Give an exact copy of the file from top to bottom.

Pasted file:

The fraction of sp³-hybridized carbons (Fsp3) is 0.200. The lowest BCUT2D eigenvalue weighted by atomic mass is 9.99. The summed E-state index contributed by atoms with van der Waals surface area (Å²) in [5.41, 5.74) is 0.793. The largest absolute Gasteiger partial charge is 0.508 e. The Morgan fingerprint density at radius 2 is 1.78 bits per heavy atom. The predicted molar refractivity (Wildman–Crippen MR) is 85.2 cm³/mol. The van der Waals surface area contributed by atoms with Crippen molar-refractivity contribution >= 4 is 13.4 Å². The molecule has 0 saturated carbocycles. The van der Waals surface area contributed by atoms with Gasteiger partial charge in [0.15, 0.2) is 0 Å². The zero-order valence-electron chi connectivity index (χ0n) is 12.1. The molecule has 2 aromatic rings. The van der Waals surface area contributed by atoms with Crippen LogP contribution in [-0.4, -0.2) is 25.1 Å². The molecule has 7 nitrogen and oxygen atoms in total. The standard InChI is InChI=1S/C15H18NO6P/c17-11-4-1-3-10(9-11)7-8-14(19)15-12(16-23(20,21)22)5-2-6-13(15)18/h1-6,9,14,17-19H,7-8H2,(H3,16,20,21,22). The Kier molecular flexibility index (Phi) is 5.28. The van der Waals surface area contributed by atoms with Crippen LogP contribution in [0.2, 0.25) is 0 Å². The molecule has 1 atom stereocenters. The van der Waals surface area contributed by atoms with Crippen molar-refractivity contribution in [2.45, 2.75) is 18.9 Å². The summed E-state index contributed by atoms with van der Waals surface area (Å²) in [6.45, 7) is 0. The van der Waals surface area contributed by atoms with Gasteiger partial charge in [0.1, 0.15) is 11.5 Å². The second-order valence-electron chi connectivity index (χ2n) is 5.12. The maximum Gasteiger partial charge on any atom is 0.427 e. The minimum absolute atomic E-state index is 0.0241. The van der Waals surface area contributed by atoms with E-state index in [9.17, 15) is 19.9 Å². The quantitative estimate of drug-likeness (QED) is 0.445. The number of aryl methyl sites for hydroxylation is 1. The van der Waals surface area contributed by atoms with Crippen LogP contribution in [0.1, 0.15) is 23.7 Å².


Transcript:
The fraction of sp³-hybridized carbons (Fsp3) is 0.200. The lowest BCUT2D eigenvalue weighted by atomic mass is 9.99. The summed E-state index contributed by atoms with van der Waals surface area (Å²) in [5.41, 5.74) is 0.793. The largest absolute Gasteiger partial charge is 0.508 e. The Morgan fingerprint density at radius 2 is 1.78 bits per heavy atom. The predicted molar refractivity (Wildman–Crippen MR) is 85.2 cm³/mol. The van der Waals surface area contributed by atoms with Crippen molar-refractivity contribution >= 4 is 13.4 Å². The molecule has 0 saturated carbocycles. The van der Waals surface area contributed by atoms with Gasteiger partial charge in [0.15, 0.2) is 0 Å². The zero-order valence-electron chi connectivity index (χ0n) is 12.1. The molecule has 2 aromatic rings. The van der Waals surface area contributed by atoms with Crippen LogP contribution in [-0.4, -0.2) is 25.1 Å². The molecule has 7 nitrogen and oxygen atoms in total. The standard InChI is InChI=1S/C15H18NO6P/c17-11-4-1-3-10(9-11)7-8-14(19)15-12(16-23(20,21)22)5-2-6-13(15)18/h1-6,9,14,17-19H,7-8H2,(H3,16,20,21,22). The Kier molecular flexibility index (Phi) is 5.28. The van der Waals surface area contributed by atoms with Crippen LogP contribution in [0.2, 0.25) is 0 Å². The molecule has 1 atom stereocenters. The van der Waals surface area contributed by atoms with Crippen molar-refractivity contribution in [2.45, 2.75) is 18.9 Å². The summed E-state index contributed by atoms with van der Waals surface area (Å²) in [6.45, 7) is 0. The van der Waals surface area contributed by atoms with Gasteiger partial charge in [0.1, 0.15) is 11.5 Å². The second-order valence-electron chi connectivity index (χ2n) is 5.12. The maximum Gasteiger partial charge on any atom is 0.427 e. The minimum absolute atomic E-state index is 0.0241. The van der Waals surface area contributed by atoms with E-state index in [9.17, 15) is 19.9 Å². The quantitative estimate of drug-likeness (QED) is 0.445. The number of aryl methyl sites for hydroxylation is 1. The van der Waals surface area contributed by atoms with Crippen LogP contribution in [0.1, 0.15) is 23.7 Å².